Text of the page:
It’s all the rage these days, we hear about it in the news constantly.Technologically advanced vehicles are in demand and automotive companies are more than happy to oblige and cash in on the tech craze. In a short period of time we have introduced adaptive cruise control, parallel parking aids and in the not so distant future possibly full autonomous vehicles. Automotive companies are struggling to keep up with one another, each one pushing new technology as quickly as they can think it up. 

While there is nothing wrong with advancing technology in vehicles for a more convenient and safer experience the speed at which these companies are releasing this technology should be alarming to the general public. With any new invention or adaptation, it takes time to review the possible side effects something may have. The big issue in today’s world is security. Can hackers, terrorists and other parties remotely attack a vehicle or a group of vehicles? Could cyber-attacks on vehicles cause accidents, injury and even death? The answer is a big resounding yes!

One study, a first of its kind, performed by Dr. Charlie Miller shows that attacks are increasingly likely the more cars start to rely on technology. In his report, A Survey of Remote Automotive Attack Surfaces, Dr. Charlie Miller says, “Attacks are likely easier in their presence than in their absence.” This new information and recent concern has automobile manufacturers scrambling again, only this time it’s to secure and protect their systems from a possible attack. Just a few short weeks ago, David Friedman, administrator of the National Highway Traffic Safety Administration requested automakers work together to figure out ways to thwart cyber-attacks.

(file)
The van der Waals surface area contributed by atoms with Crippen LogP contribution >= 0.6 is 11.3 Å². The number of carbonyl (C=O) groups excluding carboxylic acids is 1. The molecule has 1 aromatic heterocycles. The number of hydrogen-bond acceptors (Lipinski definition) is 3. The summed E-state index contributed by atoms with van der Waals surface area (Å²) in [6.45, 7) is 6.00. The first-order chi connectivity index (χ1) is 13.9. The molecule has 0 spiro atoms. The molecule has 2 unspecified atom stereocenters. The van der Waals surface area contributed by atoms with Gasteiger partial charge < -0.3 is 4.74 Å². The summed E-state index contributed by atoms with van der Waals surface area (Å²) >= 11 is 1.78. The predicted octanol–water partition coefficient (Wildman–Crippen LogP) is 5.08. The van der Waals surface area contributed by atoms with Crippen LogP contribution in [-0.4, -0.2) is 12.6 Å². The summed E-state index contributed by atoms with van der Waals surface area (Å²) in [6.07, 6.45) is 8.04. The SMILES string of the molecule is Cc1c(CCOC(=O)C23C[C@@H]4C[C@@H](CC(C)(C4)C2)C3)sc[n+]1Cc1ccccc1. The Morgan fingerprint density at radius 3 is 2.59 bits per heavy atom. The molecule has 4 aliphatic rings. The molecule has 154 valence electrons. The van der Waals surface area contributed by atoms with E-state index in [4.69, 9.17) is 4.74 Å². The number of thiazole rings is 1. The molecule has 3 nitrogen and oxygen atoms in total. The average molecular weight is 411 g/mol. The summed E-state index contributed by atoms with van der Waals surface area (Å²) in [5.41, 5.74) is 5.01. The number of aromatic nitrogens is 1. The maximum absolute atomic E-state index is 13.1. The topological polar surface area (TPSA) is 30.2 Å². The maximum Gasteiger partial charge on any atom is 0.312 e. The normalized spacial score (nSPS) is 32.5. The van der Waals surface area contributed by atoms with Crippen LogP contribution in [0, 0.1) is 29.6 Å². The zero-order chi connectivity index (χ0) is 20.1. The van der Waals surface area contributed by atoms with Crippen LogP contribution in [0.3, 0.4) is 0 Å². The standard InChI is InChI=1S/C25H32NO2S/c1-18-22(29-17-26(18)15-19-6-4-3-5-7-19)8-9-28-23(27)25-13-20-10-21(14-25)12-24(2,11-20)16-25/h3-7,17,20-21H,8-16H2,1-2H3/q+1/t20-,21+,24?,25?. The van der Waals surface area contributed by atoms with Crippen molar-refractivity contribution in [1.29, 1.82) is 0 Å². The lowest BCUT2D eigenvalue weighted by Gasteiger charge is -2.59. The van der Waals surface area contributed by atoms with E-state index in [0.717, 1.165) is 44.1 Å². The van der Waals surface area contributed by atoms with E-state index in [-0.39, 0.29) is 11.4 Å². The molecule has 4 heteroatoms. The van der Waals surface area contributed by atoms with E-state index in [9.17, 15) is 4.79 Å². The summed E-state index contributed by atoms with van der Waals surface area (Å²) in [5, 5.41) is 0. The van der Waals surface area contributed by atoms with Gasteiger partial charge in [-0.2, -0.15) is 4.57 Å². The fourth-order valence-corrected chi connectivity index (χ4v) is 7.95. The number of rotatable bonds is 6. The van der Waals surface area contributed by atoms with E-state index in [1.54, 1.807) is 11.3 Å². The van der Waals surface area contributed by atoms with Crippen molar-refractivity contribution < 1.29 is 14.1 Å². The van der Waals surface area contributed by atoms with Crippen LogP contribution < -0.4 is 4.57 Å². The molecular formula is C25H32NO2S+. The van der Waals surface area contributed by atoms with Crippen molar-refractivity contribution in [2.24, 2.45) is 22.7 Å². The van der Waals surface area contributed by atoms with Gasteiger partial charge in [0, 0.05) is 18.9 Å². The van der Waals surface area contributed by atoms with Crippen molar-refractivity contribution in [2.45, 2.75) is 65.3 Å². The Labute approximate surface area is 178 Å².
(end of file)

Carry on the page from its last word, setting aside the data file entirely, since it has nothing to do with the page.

While no attacks have occurred to date it doesn’t mean companies shouldn’t be planning ahead. Beyond the obvious and devastating potential for loss of life, the financial and societal fallout of a cyber-attack on the auto industry could leave the already weak industry crippled. Just as people were scared to fly after 9/11, the public would be concerned to drive, leading to decline in auto sales, loss of jobs and inevitably a huge blow to America’s economy. 

Automakers are now taking the next step of adding wifi and built-in web browsers to infotainment packages. Web-browsers are a hackers specialty, they have long known how to work and manipulate a web browser while automakers are just now getting into the game. In the months and years ahead, more discussions will take place about autonomous vehicles and technology in general. It’s great to get excited about more modern conveniences in vehicles but we must make sure that we are also doing everything in our power to keep safety as our number one priority. Safety above all else, including technology, is what will keep America and the automotive industry driving on the road to success.  

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